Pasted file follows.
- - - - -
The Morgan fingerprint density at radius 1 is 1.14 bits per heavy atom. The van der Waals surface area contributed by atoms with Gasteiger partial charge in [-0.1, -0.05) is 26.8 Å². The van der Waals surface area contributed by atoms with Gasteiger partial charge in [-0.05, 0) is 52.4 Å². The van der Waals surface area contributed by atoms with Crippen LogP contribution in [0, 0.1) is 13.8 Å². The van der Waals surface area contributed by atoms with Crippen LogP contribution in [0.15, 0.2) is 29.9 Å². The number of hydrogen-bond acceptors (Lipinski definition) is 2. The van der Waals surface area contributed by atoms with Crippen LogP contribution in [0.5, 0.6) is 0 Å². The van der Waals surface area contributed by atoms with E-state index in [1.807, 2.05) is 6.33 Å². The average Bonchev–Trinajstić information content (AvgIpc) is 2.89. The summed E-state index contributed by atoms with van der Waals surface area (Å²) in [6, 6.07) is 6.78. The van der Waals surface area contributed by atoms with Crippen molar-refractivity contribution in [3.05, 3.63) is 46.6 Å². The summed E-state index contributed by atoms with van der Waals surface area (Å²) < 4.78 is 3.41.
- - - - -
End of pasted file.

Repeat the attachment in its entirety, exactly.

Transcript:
The Morgan fingerprint density at radius 1 is 1.14 bits per heavy atom. The van der Waals surface area contributed by atoms with Gasteiger partial charge in [-0.1, -0.05) is 26.8 Å². The van der Waals surface area contributed by atoms with Gasteiger partial charge in [-0.05, 0) is 52.4 Å². The van der Waals surface area contributed by atoms with Crippen LogP contribution in [0, 0.1) is 13.8 Å². The van der Waals surface area contributed by atoms with Crippen LogP contribution in [0.15, 0.2) is 29.9 Å². The number of hydrogen-bond acceptors (Lipinski definition) is 2. The van der Waals surface area contributed by atoms with Crippen LogP contribution in [0.5, 0.6) is 0 Å². The van der Waals surface area contributed by atoms with E-state index in [1.807, 2.05) is 6.33 Å². The average Bonchev–Trinajstić information content (AvgIpc) is 2.89. The summed E-state index contributed by atoms with van der Waals surface area (Å²) in [6, 6.07) is 6.78. The van der Waals surface area contributed by atoms with Crippen molar-refractivity contribution in [3.05, 3.63) is 46.6 Å². The summed E-state index contributed by atoms with van der Waals surface area (Å²) < 4.78 is 3.41.